Mathematical Modelling of Programmable Polymorphism of Protein Cages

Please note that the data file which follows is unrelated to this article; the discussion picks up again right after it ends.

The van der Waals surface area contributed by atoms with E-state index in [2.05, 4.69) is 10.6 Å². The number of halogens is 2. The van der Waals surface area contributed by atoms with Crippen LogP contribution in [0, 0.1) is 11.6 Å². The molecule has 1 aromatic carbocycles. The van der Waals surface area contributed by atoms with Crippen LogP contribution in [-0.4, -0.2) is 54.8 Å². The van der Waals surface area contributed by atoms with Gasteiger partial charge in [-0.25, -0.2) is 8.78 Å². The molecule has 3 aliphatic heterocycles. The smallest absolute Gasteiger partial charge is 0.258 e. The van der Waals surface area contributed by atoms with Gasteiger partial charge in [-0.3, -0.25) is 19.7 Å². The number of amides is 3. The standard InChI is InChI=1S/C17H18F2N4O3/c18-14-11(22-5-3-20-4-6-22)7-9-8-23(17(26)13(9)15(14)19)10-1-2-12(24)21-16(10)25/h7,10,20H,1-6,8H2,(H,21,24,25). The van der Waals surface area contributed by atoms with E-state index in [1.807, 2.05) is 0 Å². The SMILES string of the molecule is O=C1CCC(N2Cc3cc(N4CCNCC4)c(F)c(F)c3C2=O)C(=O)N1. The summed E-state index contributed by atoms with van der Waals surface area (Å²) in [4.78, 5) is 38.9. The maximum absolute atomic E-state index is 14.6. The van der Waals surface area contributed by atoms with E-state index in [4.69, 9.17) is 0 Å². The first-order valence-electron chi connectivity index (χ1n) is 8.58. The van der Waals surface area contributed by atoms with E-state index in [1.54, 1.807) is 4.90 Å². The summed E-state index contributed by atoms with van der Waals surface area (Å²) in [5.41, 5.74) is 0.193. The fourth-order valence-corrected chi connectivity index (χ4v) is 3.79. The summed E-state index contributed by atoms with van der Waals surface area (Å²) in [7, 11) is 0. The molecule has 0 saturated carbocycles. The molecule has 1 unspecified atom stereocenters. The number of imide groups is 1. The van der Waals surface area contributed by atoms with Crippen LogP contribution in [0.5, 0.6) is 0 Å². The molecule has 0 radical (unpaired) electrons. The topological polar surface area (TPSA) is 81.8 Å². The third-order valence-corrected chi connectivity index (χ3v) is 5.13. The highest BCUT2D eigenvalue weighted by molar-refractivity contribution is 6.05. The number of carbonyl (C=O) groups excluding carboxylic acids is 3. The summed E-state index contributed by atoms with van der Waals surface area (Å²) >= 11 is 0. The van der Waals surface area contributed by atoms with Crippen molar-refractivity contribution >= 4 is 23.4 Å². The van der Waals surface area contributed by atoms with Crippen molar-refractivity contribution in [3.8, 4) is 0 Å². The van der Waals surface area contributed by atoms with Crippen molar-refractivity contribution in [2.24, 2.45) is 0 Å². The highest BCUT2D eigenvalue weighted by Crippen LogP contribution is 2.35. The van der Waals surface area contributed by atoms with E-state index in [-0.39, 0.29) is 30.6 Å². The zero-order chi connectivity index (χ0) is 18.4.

Protein cages, convex polyhedral protein containers self-assembled from multiple copies of identical protein subunits, are pillars of nanotechnology. They include naturally occurring virus capsids (virus-like particles, VLPs) which are spherical as well as a plethora of particles with diverse symmetries such as tubes. VLPs have an innate ability to encapsulate nucleic acids, which makes them attractive as DNA/RNA delivery vehicles and in vaccine development. In this talk I will discuss a mathematical framework for the classification of the structures of such VLPs. This has been used, in collaboration with experimentalists, to programmably control VLPs size and symmetry for a model system, achieving larger particle sizes with higher carrying capacity than wild-type virus. I will also present a model of VLP assembly, that incorporates different assembly pathways leading to distinct particle geometries. The model reveals a mechanism by which particle size can be controlled and can thus serve as a guide for the design of desired particle morphologies for applications in virus nanotechnology. At the end, I will present a mathematical analysis of tubular particles arising from the self-assembly of variants of the Lumazine Synthase (LS) enzyme and explain the mathematical principles of tubular architectures that have recently been observed experimentally.